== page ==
Bullying, a loathsome and unsavory act, is widely seen in all aspects of life, but more particularly in school settings. It features an aggressor intimidating or tormenting a weaker person in one way or another. This act usually ends badly for the victims and leaves him or her in a vulnerable and pitiful state. Thirty percent of U.S. students in grades six through ten are involved in moderate or frequent bullying; as bullies, as victims, or as both (National Survey). Bullying is increasingly viewed as an important contributor to youth violence, including homicide and suicide. It is more prevalent among males than females and occurs with greater frequency among middle school-aged youth than high school-aged youth; children who are obese, gay, or have disabilities are up to sixty three percent more likely to be bullied than other children ( Sognonvi, 2009). The act of bullying, while objectionable and despicable, could be deeply rooted in psychological, social, and family issues.
A bully’s psychological problems can cause him or her to take their anger out on weaker classmates. Bullies often have a negative self-esteem and low social acceptance. They also may have previously been victims of bullying once before, thus provoking a low esteem and confidence. Their low self-esteem permits them to put down other people, to feel better about themselves. Watching another person who may appear weak and cowering can remind a bully of his or her own vulnerability and lack of acceptance from others. Lashing out on the victim is a way of unleashing their anger towards themselves or their past bullies. Bullying, to some, is another way of anger management.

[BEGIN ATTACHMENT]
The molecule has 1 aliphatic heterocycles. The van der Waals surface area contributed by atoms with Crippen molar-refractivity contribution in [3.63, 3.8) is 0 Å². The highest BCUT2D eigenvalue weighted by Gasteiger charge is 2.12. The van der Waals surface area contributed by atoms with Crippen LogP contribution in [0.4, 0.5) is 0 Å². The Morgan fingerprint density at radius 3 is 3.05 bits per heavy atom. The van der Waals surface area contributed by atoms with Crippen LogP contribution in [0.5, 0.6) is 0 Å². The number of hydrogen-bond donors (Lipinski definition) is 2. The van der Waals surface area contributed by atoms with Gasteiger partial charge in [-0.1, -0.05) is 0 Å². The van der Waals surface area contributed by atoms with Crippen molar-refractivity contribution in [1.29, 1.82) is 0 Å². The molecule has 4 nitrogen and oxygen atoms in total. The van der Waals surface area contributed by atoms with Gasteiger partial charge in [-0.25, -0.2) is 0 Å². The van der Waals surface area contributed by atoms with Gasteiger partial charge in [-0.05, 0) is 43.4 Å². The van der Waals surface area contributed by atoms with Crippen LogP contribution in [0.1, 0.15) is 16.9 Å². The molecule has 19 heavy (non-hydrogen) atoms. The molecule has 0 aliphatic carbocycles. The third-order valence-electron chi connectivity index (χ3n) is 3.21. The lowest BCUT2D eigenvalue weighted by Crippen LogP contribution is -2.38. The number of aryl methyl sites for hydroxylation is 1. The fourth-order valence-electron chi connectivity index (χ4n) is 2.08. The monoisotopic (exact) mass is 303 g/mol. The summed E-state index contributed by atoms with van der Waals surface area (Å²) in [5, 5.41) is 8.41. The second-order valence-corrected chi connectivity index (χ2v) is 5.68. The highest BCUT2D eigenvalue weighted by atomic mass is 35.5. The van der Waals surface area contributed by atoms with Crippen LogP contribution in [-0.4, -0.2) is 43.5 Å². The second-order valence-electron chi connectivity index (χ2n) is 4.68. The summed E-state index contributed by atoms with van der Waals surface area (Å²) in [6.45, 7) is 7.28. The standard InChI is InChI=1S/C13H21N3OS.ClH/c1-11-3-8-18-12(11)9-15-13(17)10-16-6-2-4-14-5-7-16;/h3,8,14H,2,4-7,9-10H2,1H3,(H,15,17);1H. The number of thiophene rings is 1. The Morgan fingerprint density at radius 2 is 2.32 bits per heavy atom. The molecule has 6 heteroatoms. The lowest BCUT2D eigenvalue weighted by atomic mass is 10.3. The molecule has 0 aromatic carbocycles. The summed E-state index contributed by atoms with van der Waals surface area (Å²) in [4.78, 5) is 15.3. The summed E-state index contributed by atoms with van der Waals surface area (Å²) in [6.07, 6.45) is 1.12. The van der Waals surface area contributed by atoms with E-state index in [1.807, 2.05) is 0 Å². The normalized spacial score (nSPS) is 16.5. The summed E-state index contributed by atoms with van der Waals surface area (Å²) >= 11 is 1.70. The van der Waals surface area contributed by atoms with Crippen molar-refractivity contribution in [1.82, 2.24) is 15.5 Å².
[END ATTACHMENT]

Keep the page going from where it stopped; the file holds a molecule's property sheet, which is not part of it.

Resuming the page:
They feel the need to physically or mentally abuse another in order to be content with themselves and to achieve a sense of entitlement or power that they long to feel. The bully gets relief from his own sense of helplessness by overpowering others.
A bully’s lack of social skills could be the main motivation behind his or her actions. By not knowing how to make or keep friends, a bully may be bossy, controlling and aggressive to get their way or even use bullying as a tool to become popular and powerful. Their lack of communication and problem-solving skills can also make them use physical, verbal or relational aggression to express their feelings. Some bullies also might not have assertive skills, making them use aggression as a way to get what they want or need. Bullies who are unable to interact or engage in normal communication with another are impaired in their ability to relate with, or maintain relationships with others. Wanting attention by bullying, though wrong, is the only way a bully knows how to express themselves. They either have never learned how to correctly do so, or were taught the behavior by family members. A bully’s immature social skills play a huge role in their behavioral problems. ...